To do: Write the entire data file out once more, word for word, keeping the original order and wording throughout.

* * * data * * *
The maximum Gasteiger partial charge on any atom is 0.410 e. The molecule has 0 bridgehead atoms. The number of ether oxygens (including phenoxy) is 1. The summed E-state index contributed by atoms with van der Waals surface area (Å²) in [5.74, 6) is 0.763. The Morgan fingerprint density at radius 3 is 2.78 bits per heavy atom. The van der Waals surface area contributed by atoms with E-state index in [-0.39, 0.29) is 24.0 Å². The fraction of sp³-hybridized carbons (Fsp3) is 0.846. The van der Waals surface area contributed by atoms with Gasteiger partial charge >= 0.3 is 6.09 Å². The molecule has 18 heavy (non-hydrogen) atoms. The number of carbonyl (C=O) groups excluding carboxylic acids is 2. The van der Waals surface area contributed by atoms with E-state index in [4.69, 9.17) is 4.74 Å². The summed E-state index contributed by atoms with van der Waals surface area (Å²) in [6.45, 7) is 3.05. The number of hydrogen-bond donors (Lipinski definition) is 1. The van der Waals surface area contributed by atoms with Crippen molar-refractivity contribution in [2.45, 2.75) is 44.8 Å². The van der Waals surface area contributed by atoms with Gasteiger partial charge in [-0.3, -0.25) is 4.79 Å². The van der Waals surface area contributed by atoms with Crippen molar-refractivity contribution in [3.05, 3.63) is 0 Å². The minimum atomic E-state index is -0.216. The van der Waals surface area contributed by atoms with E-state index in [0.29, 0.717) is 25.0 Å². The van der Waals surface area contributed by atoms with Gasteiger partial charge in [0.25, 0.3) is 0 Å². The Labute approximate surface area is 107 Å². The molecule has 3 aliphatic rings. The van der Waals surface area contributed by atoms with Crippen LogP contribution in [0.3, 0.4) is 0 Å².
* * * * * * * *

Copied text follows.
The maximum Gasteiger partial charge on any atom is 0.410 e. The molecule has 0 bridgehead atoms. The number of ether oxygens (including phenoxy) is 1. The summed E-state index contributed by atoms with van der Waals surface area (Å²) in [5.74, 6) is 0.763. The Morgan fingerprint density at radius 3 is 2.78 bits per heavy atom. The van der Waals surface area contributed by atoms with E-state index in [-0.39, 0.29) is 24.0 Å². The fraction of sp³-hybridized carbons (Fsp3) is 0.846. The van der Waals surface area contributed by atoms with Gasteiger partial charge >= 0.3 is 6.09 Å². The molecule has 18 heavy (non-hydrogen) atoms. The number of carbonyl (C=O) groups excluding carboxylic acids is 2. The van der Waals surface area contributed by atoms with E-state index in [4.69, 9.17) is 4.74 Å². The summed E-state index contributed by atoms with van der Waals surface area (Å²) in [6.45, 7) is 3.05. The number of hydrogen-bond donors (Lipinski definition) is 1. The van der Waals surface area contributed by atoms with Crippen molar-refractivity contribution in [2.45, 2.75) is 44.8 Å². The van der Waals surface area contributed by atoms with Gasteiger partial charge in [-0.3, -0.25) is 4.79 Å². The van der Waals surface area contributed by atoms with Crippen molar-refractivity contribution in [3.05, 3.63) is 0 Å². The minimum atomic E-state index is -0.216. The van der Waals surface area contributed by atoms with E-state index in [0.29, 0.717) is 25.0 Å². The van der Waals surface area contributed by atoms with Gasteiger partial charge in [0.25, 0.3) is 0 Å². The Labute approximate surface area is 107 Å². The molecule has 3 aliphatic rings. The van der Waals surface area contributed by atoms with Crippen LogP contribution in [0.3, 0.4) is 0 Å².